Perhaps the best character work this week is in ACT-AGE chapter 68. Though there are other actors around her, the one true star is Chiyoko. Her complete and utter devotion to her craft is demonstrated through an intense bit of method acting in which she consumes a whole egg, shell and all, in order to prepare for a role in which her character must expel another, smaller character from her body. It’s difficult to describe with words alone, but trust me when I say that the egg panel above is way more dramatic in context than it looks on its own.
The Last Saiyuki chapter 14 is also a standout in terms of character development. Estelle’s past gets dived into further, with her showing a level of courage and depth that makes her surprisingly likable for a character who just debuted mere chapters ago. Ryunosuke and Koharu also have a great moment of stepping up to the plate. Without spoiling it, I’ll also mention that this chapter has the best two-page spread in any of this weeks’ Jump comics.
The artistic standouts
At this point it’s safe to assume that, unless I specifically say it’s suddenly undergone a shocking dip in quality, Chainsaw Man is always one of Jump’s artistic standouts. Tatsuki Fujimoto leans hard into his monster design skills in chapter 25, and the results are stunning. A new creature’s inhuman abundance of human limbs, both incredibly off in how they fit together and also beautified with a massive amount of flowers, is perhaps the series’ most memorable design to date. Add in great flow to the action and this manga continues to be a feast for the eyes.
Few other series are as consistently pleasing to look at as Dr. STONE. Boichi delivers it all in chapter 108: lovely nature backgrounds, humorously extreme and scary close-ups on characters’ faces, effective pacing, and even some impressively detailed card game gags. Suika and Ginro are the only ones left on the Perseus who haven’t been petrified, and the vast gulf between their levels of competence is sure to make for some entertaining chapters ahead.
Then we have Boruto: Naruto Next Generations chapter 35. I adore Mikio Ikemoto’s style, and getting to see his take on the nine-tailed fox this week is a lot of fun. The sheer precision in the line-work is very impressive, and there’s a shot of Kawaki crying a single tear that manages to utilize that trope effectively in what feels like a watershed moment for the character. Ikemoto’s penchant for shifting perspective across a scene to bring attention to various important details, like the Uzumaki family’s vase, is also top-notch. We also get some major reveals toward the end with regards to Jigen and a new type of ten-tailed monster, but it’s the stellar visuals and great character moments that make this chapter really stand out.
Lastly I need to give a shout-out to Boys Over Flowers Season 2 chapter 98 for delivering something I never expected from the series: excellent sports manga art. The characters all play a brief match of basketball and the visual flow to it is surprisingly strong for a series that seldom features any kind of action. It’s an enjoyable chapter all around, but Yoko Kamio’s demonstration of her artistic versatility is easily its most memorable aspect.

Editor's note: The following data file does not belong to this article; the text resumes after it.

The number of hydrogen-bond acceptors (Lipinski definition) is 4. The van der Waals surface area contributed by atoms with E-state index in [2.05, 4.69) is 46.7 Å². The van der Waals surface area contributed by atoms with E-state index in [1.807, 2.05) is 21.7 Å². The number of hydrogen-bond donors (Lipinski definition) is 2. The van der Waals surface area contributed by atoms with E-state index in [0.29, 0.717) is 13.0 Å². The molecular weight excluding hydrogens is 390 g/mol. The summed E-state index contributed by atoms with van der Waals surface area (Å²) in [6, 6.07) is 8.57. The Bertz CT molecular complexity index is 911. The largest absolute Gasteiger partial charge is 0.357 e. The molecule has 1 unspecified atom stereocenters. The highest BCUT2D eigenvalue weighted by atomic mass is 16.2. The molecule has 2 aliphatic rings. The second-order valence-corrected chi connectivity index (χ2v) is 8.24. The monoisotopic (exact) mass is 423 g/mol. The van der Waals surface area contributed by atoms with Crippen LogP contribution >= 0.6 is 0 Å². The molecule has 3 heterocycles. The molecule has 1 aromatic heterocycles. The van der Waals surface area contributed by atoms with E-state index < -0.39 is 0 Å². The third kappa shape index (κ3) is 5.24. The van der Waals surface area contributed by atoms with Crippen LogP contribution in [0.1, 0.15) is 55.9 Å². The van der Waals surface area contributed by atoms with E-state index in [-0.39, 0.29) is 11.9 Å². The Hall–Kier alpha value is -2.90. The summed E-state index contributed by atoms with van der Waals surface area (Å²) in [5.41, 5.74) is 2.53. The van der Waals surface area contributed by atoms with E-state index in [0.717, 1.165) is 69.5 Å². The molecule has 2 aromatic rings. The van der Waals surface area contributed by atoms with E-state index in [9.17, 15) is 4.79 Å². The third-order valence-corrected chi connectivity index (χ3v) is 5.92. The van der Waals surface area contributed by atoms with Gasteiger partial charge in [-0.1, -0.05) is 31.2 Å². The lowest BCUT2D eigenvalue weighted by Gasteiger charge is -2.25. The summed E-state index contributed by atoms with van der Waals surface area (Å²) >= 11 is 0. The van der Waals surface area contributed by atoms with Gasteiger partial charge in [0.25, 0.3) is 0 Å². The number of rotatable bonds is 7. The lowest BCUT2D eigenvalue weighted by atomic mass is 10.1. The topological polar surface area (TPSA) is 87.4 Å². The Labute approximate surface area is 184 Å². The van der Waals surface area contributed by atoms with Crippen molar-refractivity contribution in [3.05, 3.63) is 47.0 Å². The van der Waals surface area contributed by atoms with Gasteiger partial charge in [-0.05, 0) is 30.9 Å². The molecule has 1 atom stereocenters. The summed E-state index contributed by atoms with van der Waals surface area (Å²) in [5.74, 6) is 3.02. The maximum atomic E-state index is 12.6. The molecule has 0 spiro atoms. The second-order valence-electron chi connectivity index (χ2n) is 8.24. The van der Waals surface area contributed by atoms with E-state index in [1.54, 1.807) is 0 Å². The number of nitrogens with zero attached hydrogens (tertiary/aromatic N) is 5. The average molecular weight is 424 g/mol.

All the rest
Despite being the most hyped up of all the recent new Jump manga, Samurai 8: The Tale of Hachimaru is also the one I’ve had the most problems with aside from Tokyo Shinobi Squad. Akira Okubo’s art style continues to be a lot of fun to look at thanks to how much it has going on, but there are times when this busyness becomes a drawback. Action scenes in particular can get quite difficult to follow, and the payoff doesn’t always feel worth the effort of trying. We get some more lore dumping this week, but it’s not grounded enough to feel like much more than additional trappings for a manga that’s already heavier on style than substance. There are some cool panels of a cat samurai wielding guns though, I’ll give chapter 5 that much.
Meanwhile, Yui Kamio Lets Loose chapter 13 manages to be the series’ best in weeks. It’s not riveting, but it’s not filled with images of Yui getting assaulted for the purpose of titillating the reader, either. We get to see the two Yuis meet face-to-face and talk for the first time, which is an interesting development for the characters. There’s also a good Dr. Strange gag, random though it may be.
My Hero Academia: Vigilantes chapter 55 is innocuous enough until its ending. We get some cute panels of All Might pre-depowering, but sadly the fun is disrupted by the return of Knucklebuster. Remember him, the worst third of the core trio? Sigh.
Double Taisei chapter 4, meanwhile, is a bit uneven but I continue to be intrigued by Haga’s character. There are some panels this week that have a Death Note-esque mood to them that’s quite endearing, over-the-top as they are. This week’s installment ends on a cliffhanger with a mysterious seated figure facing away from the audience. Who it is and how this turns out, we shall see…
The best chapter of the week
The month-long waits for Boruto: Naruto Next Generations continue to be worthwhile. Between the excellent art, character spotlight on Kawaki, and getting to see Kurama again, chapter 35 is a lot of fun. And now, the long countdown until chapter 36…